New York, NY (PRWEB) July 30, 2014
Frozen shoulder (Adhesive capsulitis) affects 10-20 percent of people with diabetes. Women are more likely to develop this nasty condition which occurs most frequently in people between the ages of 40 and 60, and can last up to two and half years if not treated.
Adhesive capsulitis is more commonly known as frozen shoulder, and with good reason: it can render your shoulder so stiff, it's almost impossible to button your shirt — that is, if you aren't in too much pain to get dressed in the first place.
In general, frozen shoulder can come on after an injury to your shoulder or a bout with another musculo-skeletal condition such as tendinitis or bursitis. It can also develop after a stroke. Quite often its cause can't be pinpointed. Nonetheless, any condition that causes you to refrain from moving your arm and using your shoulder joint can put you at risk for developing frozen shoulder.
Osteopath Simeon Niel Asher, who has been treating frozen shoulders for over 20 years confirms, “Diabetics are 5-10 times more likely to develop a frozen shoulder.” It is not clear why this should be the case but experimental studies have shown that the soft tissues of the shoulder are stiffer than normal. All muscle fibers are "packed" within other tissue called parenchyma. This packing substance is made of collagen. Collagen helps to make up the elastic component of the skin and muscles (as we get older our skin wrinkles as a result of decreased collagen production).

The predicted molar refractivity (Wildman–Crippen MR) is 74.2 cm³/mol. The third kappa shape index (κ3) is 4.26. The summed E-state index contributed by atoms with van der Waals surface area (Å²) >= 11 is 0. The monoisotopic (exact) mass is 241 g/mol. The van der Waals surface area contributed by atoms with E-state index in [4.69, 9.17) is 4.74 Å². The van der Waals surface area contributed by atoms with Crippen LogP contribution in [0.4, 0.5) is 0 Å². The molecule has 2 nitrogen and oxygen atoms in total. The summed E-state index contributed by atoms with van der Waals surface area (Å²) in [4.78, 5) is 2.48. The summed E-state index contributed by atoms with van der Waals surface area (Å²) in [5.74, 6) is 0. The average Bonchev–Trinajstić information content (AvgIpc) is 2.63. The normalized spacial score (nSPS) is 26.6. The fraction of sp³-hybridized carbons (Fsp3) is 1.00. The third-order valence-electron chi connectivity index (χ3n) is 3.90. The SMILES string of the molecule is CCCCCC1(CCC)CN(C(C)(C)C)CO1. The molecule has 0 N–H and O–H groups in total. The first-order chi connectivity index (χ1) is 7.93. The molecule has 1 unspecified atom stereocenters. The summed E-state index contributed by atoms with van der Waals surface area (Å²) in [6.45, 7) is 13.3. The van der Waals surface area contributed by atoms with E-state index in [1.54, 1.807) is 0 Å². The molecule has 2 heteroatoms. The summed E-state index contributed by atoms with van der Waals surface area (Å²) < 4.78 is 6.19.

US doctors NA Friedman and MM LaBan published a paper in 1989 (Am J Phys Med Rehabil. 1989 Feb;68(1):12-4, http://www.ncbi.nlm.nih.gov/pubmed/2917052) in which they put forward two theories as to why frozen shoulder is more common in those suffering with diabetes.
Diabetes and Frozen Shoulder - Theory 1: Because Type I diabetics are unable to regulate their blood sugar levels naturally, there are many times during the day that the sugar levels may be high, which can lead to an accumulation of sugar-alcohol in the tissues. This sugar-alcohol is called sorbitol and it accumulates in the "ground substance" of the connective tissues (collagen) where, because it has a higher osmotic pressure, it attracts water, making the tissues stiffer.
Diabetes and Frozen Shoulder - Theory 2: An alternative explanation has been put forward, whereby the properties of the collagen itself are attenuated. It has been suggested that the collagen becomes embedded with excess sugar called glycogen. This "glycosylation" of collagen leads to more bonds and bridges being formed at a molecular level between collagen molecules, thus changing the internal structure of the collagen. This means that enzymes cannot efficiently replace normal collagen wear and tear, and the tissues get stiffer.
“Not only are diabetics particularly affected by frozen shoulder, their conditions are often at the 'extreme' end of the spectrum when compared to the normal population,” says Niel-Asher, who originally developed the treatment technique (NAT) that is now used by over 5,000 therapists.